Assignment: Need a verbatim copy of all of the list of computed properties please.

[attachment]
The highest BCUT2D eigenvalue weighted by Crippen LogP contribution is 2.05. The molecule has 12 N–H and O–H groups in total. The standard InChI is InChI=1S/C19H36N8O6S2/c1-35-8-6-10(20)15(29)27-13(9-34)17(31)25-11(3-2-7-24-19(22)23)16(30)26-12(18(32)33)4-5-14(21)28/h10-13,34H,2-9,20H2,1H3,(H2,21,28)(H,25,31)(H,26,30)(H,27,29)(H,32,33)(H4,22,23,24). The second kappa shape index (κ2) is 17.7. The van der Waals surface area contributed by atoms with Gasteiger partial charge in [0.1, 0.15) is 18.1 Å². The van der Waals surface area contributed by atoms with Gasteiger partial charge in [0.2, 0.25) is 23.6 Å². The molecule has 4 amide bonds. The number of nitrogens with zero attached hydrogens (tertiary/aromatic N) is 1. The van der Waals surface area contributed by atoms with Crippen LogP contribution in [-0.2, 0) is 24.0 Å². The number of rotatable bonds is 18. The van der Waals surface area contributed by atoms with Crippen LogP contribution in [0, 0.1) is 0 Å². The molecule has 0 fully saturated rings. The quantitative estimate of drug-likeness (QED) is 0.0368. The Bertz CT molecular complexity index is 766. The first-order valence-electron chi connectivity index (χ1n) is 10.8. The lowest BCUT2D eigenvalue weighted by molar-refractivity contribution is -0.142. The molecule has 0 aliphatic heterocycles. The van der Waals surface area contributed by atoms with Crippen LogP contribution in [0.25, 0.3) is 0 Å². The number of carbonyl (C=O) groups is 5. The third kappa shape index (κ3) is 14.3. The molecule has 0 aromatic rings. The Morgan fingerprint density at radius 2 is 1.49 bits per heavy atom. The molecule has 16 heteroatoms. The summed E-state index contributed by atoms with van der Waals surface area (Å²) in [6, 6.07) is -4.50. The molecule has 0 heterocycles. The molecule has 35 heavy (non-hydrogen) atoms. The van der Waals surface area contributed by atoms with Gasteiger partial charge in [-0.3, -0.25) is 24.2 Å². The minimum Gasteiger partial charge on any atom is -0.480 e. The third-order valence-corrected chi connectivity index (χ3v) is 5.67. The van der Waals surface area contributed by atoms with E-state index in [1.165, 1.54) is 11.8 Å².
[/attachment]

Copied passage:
The highest BCUT2D eigenvalue weighted by Crippen LogP contribution is 2.05. The molecule has 12 N–H and O–H groups in total. The standard InChI is InChI=1S/C19H36N8O6S2/c1-35-8-6-10(20)15(29)27-13(9-34)17(31)25-11(3-2-7-24-19(22)23)16(30)26-12(18(32)33)4-5-14(21)28/h10-13,34H,2-9,20H2,1H3,(H2,21,28)(H,25,31)(H,26,30)(H,27,29)(H,32,33)(H4,22,23,24). The second kappa shape index (κ2) is 17.7. The van der Waals surface area contributed by atoms with Gasteiger partial charge in [0.1, 0.15) is 18.1 Å². The van der Waals surface area contributed by atoms with Gasteiger partial charge in [0.2, 0.25) is 23.6 Å². The molecule has 4 amide bonds. The number of nitrogens with zero attached hydrogens (tertiary/aromatic N) is 1. The van der Waals surface area contributed by atoms with Crippen LogP contribution in [-0.2, 0) is 24.0 Å². The number of rotatable bonds is 18. The van der Waals surface area contributed by atoms with Crippen LogP contribution in [0, 0.1) is 0 Å². The molecule has 0 fully saturated rings. The quantitative estimate of drug-likeness (QED) is 0.0368. The Bertz CT molecular complexity index is 766. The first-order valence-electron chi connectivity index (χ1n) is 10.8. The lowest BCUT2D eigenvalue weighted by molar-refractivity contribution is -0.142. The molecule has 0 aliphatic heterocycles. The van der Waals surface area contributed by atoms with Crippen LogP contribution in [0.25, 0.3) is 0 Å². The number of carbonyl (C=O) groups is 5. The third kappa shape index (κ3) is 14.3. The molecule has 0 aromatic rings. The Morgan fingerprint density at radius 2 is 1.49 bits per heavy atom. The molecule has 16 heteroatoms. The summed E-state index contributed by atoms with van der Waals surface area (Å²) in [6, 6.07) is -4.50. The molecule has 0 heterocycles. The molecule has 35 heavy (non-hydrogen) atoms. The van der Waals surface area contributed by atoms with Gasteiger partial charge in [-0.3, -0.25) is 24.2 Å². The minimum Gasteiger partial charge on any atom is -0.480 e. The third-order valence-corrected chi connectivity index (χ3v) is 5.67. The van der Waals surface area contributed by atoms with E-state index in [1.165, 1.54) is 11.8 Å².